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South Africa: Thousands on strike against poverty-level minimum wage

SAFTU statement on National Strike Today! 

 

 

SAFTU-led march – an historic victory for the workers
Wednesday 25 April 2018 will be recorded in the history of the South African trade union movement as an historic turning point, when workers took to the streets in their many thousands to demonstrate against a poverty minimum wage and amendments to labour laws which threaten the basic constitutional right to strike.
The South African Federation of Trade Unions congratulates and thanks all the members of its affiliated unions, civil society groups, political parties and members of the public who flooded the streets of Johannesburg, Cape

Town, Durban, PE, Bloemfontein and Polokwane, plus thousands more in rural areas and small towns who joined the protest by not working on the day.

The marchers delivered a thunderous warning shot to the government, employers and sweetheart union leaders that the people of South Arica are angrily opposed to the proposed national minimum wage of R20 an hour minimum wage, which entrenches poverty, legitimizes the apartheid wage gap and will keep thousands of workers in a daily struggle to survive, to feed the family and to pay for their children’s education.
It will make the world’s most unequal society even more unequal and leave millions of the poor effectively excluded from the economy with all their meagre income being used just to survive.
There is no less anger at the proposed bills to amend labour laws, which will make it even more difficult for workers to exercise their constitutional right to strike.
Existing laws already require secret ballots to be held before workers can get a certificate for a protected strike, which most unions already use but as decided democratically by the members, not imposed by government.
Under the new amendments unions will have to navigate even more procedural obstacles, including extra laws on how secret ballots must be conducted, an even longer period for conciliation and picketing rules to be drawn up before a strike can begin.
A new clause will allow employers to sit tight, make no attempt to negotiate and then go back to the CCMA and argue that the strike has been going on for ‘too long’  or is causing ‘too much damage’ and demand arbitration of the dispute, which will become compulsory unless unions object within a short period during which they have to consult their members. If they miss the deadline the arbitration can become compulsory, which would be an unconstitutional way to force workers back to work.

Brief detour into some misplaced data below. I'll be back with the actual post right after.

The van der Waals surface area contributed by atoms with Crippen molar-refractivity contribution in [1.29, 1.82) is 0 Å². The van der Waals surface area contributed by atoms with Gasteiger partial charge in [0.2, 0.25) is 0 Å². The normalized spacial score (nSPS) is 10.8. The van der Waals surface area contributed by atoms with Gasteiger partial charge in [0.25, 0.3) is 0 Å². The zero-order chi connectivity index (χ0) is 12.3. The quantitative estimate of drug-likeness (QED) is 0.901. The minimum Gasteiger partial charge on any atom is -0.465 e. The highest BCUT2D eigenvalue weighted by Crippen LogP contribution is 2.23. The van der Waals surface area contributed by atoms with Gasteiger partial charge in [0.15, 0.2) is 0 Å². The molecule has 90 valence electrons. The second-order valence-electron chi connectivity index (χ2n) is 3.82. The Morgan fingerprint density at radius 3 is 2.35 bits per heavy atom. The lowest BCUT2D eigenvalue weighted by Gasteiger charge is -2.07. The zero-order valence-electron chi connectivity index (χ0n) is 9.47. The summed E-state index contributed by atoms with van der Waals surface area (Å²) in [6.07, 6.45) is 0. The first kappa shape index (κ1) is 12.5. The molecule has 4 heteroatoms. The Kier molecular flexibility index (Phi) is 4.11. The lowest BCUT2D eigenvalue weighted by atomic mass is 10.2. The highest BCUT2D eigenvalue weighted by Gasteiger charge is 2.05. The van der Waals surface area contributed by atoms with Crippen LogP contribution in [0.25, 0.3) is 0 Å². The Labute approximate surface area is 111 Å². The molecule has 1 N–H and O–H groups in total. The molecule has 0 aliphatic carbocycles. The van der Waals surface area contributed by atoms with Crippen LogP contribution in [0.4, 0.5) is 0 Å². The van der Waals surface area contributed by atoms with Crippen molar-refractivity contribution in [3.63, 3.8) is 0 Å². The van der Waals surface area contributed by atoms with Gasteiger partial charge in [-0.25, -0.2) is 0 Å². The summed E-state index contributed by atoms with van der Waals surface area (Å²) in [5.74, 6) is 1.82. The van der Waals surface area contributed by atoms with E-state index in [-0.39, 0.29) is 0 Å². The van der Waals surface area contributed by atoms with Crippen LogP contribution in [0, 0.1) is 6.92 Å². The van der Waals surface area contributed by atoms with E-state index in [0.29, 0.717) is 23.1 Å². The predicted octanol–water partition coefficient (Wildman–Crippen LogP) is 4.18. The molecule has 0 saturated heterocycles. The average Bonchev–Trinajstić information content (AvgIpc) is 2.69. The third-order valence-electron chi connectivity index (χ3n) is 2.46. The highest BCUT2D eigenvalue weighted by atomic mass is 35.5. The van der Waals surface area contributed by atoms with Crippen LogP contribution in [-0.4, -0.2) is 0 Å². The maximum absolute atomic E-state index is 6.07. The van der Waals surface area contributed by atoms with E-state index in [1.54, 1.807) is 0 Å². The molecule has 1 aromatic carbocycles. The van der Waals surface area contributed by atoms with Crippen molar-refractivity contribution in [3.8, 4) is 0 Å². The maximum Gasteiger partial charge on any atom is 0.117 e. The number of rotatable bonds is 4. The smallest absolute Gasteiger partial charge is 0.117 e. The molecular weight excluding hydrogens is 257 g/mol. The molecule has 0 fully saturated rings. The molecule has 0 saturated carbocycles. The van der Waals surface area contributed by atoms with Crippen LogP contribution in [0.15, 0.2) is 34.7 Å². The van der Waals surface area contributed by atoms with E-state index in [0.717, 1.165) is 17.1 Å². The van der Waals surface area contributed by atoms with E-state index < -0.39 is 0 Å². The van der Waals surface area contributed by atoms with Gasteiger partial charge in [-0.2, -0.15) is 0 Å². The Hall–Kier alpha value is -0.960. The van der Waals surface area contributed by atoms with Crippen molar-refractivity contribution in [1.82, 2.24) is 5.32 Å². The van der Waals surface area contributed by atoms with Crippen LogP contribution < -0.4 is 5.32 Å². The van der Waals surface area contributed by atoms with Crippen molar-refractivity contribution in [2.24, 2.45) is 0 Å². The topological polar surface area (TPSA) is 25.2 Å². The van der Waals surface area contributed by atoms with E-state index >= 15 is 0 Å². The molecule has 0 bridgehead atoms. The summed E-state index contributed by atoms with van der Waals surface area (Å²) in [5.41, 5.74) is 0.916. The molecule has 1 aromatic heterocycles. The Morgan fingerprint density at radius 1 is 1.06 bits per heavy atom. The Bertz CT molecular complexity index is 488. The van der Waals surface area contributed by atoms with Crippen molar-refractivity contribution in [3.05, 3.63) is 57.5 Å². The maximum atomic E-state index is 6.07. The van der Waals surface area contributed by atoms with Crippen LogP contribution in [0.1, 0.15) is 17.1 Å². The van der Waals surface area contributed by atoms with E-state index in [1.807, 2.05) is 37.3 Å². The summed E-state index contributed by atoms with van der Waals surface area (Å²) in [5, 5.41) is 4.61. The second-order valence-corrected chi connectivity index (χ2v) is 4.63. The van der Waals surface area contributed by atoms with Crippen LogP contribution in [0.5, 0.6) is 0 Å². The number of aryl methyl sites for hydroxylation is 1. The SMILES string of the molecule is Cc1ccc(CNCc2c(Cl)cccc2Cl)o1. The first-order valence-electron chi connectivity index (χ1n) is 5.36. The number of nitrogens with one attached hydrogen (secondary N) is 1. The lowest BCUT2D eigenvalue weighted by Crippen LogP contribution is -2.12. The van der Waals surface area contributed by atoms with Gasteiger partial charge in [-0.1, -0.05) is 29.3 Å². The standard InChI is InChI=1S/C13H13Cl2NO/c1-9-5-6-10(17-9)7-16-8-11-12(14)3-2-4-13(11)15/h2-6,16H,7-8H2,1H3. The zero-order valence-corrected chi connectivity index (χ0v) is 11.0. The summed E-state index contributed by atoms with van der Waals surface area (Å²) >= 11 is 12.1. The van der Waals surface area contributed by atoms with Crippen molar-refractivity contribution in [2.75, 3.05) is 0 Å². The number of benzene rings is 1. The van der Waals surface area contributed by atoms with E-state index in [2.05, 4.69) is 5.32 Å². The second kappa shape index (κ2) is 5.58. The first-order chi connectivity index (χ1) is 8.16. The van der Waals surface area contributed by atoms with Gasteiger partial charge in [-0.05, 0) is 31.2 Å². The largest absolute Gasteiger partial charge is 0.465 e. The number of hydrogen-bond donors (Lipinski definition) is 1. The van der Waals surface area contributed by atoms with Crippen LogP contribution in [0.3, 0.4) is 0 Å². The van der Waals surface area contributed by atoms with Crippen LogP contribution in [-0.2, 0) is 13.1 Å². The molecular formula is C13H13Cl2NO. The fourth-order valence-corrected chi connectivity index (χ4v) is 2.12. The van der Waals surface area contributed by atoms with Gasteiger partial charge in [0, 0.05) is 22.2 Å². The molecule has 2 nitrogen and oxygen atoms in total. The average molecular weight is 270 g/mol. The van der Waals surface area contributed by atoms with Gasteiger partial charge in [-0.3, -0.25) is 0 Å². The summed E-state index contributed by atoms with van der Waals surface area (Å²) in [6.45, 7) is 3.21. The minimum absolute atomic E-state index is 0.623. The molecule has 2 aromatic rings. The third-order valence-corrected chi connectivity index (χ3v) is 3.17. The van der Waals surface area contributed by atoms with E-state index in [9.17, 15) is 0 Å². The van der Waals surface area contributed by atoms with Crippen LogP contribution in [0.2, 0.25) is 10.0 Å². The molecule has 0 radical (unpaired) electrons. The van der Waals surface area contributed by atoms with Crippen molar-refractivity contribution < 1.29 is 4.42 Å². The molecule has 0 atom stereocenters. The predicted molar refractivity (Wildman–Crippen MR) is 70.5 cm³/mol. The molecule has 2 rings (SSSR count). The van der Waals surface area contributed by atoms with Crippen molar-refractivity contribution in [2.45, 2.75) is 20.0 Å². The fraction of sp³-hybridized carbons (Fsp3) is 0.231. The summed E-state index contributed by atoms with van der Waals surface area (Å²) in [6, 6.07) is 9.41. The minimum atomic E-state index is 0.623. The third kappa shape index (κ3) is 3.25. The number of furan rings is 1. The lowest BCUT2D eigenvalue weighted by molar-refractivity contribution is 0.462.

These bills will cause a particular problem for small unions with limited resources, and even more for groups of workers not in any union, who make up 76% of all employees but who have exactly the same constitutional right to strike. They cannot possibly comply with all these rules.
The effect of these bills will be to strengthen the power already dominant employers, and the teams of lawyers they hire to represent them. It will enable them emasculate trade unions, deny workers their basic human rights, allow their bosses to continue to exploit increasingly vulnerable workers and shift the blanch of power even further in their favour.
if passed, these bills will severely worsen the already desperate plight of millions of workers, who face more job losses, casualisation of labour, a rising cost of living after increases in VAT, fuel levy and road accident fund levy, and deplorable levels of service in education, healthcare, and all other essential services.
The bills have been referred back to the Department of Labour for redrafting to include the submissions made to the parliamentary Portfolio committee on labour, one of which was made by SAFTU on 17 April 2018.
The federation will study the new drafts and demand that they are referred back for further discussion by Nedlac, but a Nedlac with SAFTU admitted, so that we can expose and oppose the scandalous deal on the bills which leaders of COSATU, FEDUSA and NACTU negotiated behind workers’ backs and then signed off with government and business.
The bills will then return to Parliament and SAFTU will continue to persuade MPs to support its demands. Already we have convinced three parties to support our views – the Economic Freedom Fighters, the United Democratic Movement and the African People’s Convention. We hope to convince more, including some ANC MPs.
We are also taking legal on a possible court challenge to parts of the bills.
But our campaign will never depend on MPs or courts to succeed, but on more of what we saw today – mass action on the streets, which will get bigger each time, until we finally achieve are goals which are for a living minimum wage of R12 500 and amendments to labour laws to make it easier, not harder, for workers to be able to enjoy their constitutional right to strike.
Zwelinzima Vavi, SAFTU General Secretary: 079 182 4170
Moleko Phakedi, SAFTU Deputy General Secretary: 082 492 5111
Patrick Craven, SAFTU Acting Spokesperson: 061 636 6057

Numsa’s New Year Message